Irus Braverman

Urban Trees Project

The Natural Grid, Brookline Massachusetts. Photo by Irus Braverman 'Premarking' from 'Dig-Safe', Boston 2005. Photo by Irus Braverman 'Marking' from 'Dig-Safe', Boston 2005. Photo by Irus Braverman 'Details of Hardscape Tree Surround.' Courtesy of the City of Vancouver Engineering Service Illustration of 'Standard' (top) vs. 'Special' (bottom) City Boulevard Treatments, the City of Vancouver Tree Guidelines. Courtesy of the City of Vancouver 'Protection of boulevard trees adjacent to construction sites,' the City of Vancouver Engineering Services Guidelines. Courtesy of the City of Vancouver

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Most sociolegal studies of the urban street focus on the human element. By focusing on the tree, this project offers a unique perspective on the interrelations between various actors within the public spaces of modern North American cities. Situated at the intersection of legal geography, anthropology, and Science and Technology Studies, this project demonstrates how natural artifacts function as technologies of governance, thereby masking crucial political interventions behind a natural facade. The tensions between nature and the city, as embedded in both the construction and the regulation of street trees, provide an unusual perspective on the management of urban populations and on the intricate relationship between law, space, and technology.

Municipalities invest large sums of money as well as much bureaucratic and professional effort into making their cities not only a more "treefull" place, but also a place that surveys, measures, regulates, and manages its trees. This project explores the transformation of the utilitarian discourse on trees, which focuses on the benefits of trees and greenery, into a normative discourse whereby trees are not only considered good but are also represented as if they are or should be loved by everybody. This transformation is not only the result of top-down governmental policies. It is also a consequence of longstanding romantic views of nature in the city - especially in the American city - facilitated by environmental organizations, local communities, and individual activists. Importantly, the attribution of morality to tree practices masks the clandestine project of governing the urban population and the control of city crime in particular.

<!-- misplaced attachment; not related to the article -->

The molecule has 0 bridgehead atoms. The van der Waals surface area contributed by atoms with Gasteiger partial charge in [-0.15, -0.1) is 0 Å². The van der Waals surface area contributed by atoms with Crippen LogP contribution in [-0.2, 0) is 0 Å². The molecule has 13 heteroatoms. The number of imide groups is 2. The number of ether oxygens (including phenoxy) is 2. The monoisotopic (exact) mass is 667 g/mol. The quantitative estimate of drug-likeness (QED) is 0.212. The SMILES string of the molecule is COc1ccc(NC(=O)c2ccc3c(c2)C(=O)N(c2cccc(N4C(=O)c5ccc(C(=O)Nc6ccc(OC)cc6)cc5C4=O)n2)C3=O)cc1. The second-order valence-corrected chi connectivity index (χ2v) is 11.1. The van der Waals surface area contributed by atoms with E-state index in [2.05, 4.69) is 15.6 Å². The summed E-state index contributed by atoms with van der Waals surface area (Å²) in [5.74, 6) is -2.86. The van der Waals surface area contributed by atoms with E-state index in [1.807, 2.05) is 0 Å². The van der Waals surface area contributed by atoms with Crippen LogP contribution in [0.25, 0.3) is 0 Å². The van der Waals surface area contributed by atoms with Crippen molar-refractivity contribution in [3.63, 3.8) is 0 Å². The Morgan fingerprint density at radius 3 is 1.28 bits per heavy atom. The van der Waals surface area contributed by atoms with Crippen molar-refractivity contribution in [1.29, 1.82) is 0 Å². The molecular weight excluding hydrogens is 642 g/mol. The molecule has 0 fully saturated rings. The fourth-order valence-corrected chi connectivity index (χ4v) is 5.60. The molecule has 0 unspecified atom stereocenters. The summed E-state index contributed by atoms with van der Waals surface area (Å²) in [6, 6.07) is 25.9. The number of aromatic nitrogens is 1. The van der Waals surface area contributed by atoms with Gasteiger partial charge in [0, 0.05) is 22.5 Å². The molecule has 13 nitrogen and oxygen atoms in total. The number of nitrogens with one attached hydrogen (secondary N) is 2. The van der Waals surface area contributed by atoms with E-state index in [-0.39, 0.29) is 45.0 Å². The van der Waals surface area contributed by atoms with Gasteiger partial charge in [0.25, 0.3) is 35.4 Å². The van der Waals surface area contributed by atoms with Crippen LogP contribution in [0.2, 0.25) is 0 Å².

(2014). "Order and Disorder in the Urban Forest." In L. Anders Sandberg, Adrina Bardekjian, and Sadia Butt (eds.), Urban Forests, Trees, and Green Space: A Political Ecology Perspective (forthcoming, Routledge - Earthscan).

(2008). Everybody Loves Trees: Policing American Cities through Street Trees. Duke Environmental Law & Policy Forum 19: 81-118. [SSRN]

(2008). Governing Certain Things: The Regulation of Street Trees in Four North American Cities. Tulane Environmental Law Journal 22(1): 35-60. [SSRN]

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